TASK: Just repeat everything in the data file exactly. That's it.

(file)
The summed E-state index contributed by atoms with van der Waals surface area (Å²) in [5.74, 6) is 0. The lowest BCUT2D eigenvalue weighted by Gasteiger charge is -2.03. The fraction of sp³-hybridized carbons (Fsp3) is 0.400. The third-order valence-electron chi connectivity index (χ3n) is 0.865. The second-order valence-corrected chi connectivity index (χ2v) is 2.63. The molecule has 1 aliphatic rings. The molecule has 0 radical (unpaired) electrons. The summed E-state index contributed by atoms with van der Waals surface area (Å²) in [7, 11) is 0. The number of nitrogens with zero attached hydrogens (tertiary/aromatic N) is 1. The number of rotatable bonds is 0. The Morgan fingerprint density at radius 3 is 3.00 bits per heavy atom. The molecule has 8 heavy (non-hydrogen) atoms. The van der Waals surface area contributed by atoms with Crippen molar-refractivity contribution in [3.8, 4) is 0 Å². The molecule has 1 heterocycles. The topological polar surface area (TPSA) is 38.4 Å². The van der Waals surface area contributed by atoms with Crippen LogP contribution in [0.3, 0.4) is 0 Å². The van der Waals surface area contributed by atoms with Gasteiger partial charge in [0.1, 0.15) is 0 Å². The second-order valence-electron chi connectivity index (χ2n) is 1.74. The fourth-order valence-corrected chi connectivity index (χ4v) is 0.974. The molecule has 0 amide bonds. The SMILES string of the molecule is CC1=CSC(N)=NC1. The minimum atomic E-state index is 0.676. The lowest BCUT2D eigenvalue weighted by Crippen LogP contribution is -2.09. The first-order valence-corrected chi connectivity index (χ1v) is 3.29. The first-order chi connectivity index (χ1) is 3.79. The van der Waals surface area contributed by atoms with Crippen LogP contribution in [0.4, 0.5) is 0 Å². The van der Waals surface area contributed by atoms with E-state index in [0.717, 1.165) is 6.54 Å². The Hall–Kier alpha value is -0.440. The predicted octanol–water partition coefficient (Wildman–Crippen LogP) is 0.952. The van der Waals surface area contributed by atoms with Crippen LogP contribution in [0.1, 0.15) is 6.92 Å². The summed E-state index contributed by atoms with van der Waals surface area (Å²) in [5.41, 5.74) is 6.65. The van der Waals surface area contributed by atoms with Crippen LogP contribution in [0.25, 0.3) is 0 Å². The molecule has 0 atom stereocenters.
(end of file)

The summed E-state index contributed by atoms with van der Waals surface area (Å²) in [5.74, 6) is 0. The lowest BCUT2D eigenvalue weighted by Gasteiger charge is -2.03. The fraction of sp³-hybridized carbons (Fsp3) is 0.400. The third-order valence-electron chi connectivity index (χ3n) is 0.865. The second-order valence-corrected chi connectivity index (χ2v) is 2.63. The molecule has 1 aliphatic rings. The molecule has 0 radical (unpaired) electrons. The summed E-state index contributed by atoms with van der Waals surface area (Å²) in [7, 11) is 0. The number of nitrogens with zero attached hydrogens (tertiary/aromatic N) is 1. The number of rotatable bonds is 0. The Morgan fingerprint density at radius 3 is 3.00 bits per heavy atom. The molecule has 8 heavy (non-hydrogen) atoms. The van der Waals surface area contributed by atoms with Crippen molar-refractivity contribution in [3.8, 4) is 0 Å². The molecule has 1 heterocycles. The topological polar surface area (TPSA) is 38.4 Å². The van der Waals surface area contributed by atoms with Crippen LogP contribution in [0.3, 0.4) is 0 Å². The van der Waals surface area contributed by atoms with Gasteiger partial charge in [0.1, 0.15) is 0 Å². The second-order valence-electron chi connectivity index (χ2n) is 1.74. The fourth-order valence-corrected chi connectivity index (χ4v) is 0.974. The molecule has 0 amide bonds. The SMILES string of the molecule is CC1=CSC(N)=NC1. The minimum atomic E-state index is 0.676. The lowest BCUT2D eigenvalue weighted by Crippen LogP contribution is -2.09. The first-order valence-corrected chi connectivity index (χ1v) is 3.29. The first-order chi connectivity index (χ1) is 3.79. The van der Waals surface area contributed by atoms with Crippen LogP contribution in [0.4, 0.5) is 0 Å². The van der Waals surface area contributed by atoms with E-state index in [0.717, 1.165) is 6.54 Å². The Hall–Kier alpha value is -0.440. The predicted octanol–water partition coefficient (Wildman–Crippen LogP) is 0.952. The van der Waals surface area contributed by atoms with Crippen LogP contribution in [0.1, 0.15) is 6.92 Å². The summed E-state index contributed by atoms with van der Waals surface area (Å²) in [5.41, 5.74) is 6.65. The van der Waals surface area contributed by atoms with Crippen LogP contribution in [0.25, 0.3) is 0 Å². The molecule has 0 atom stereocenters.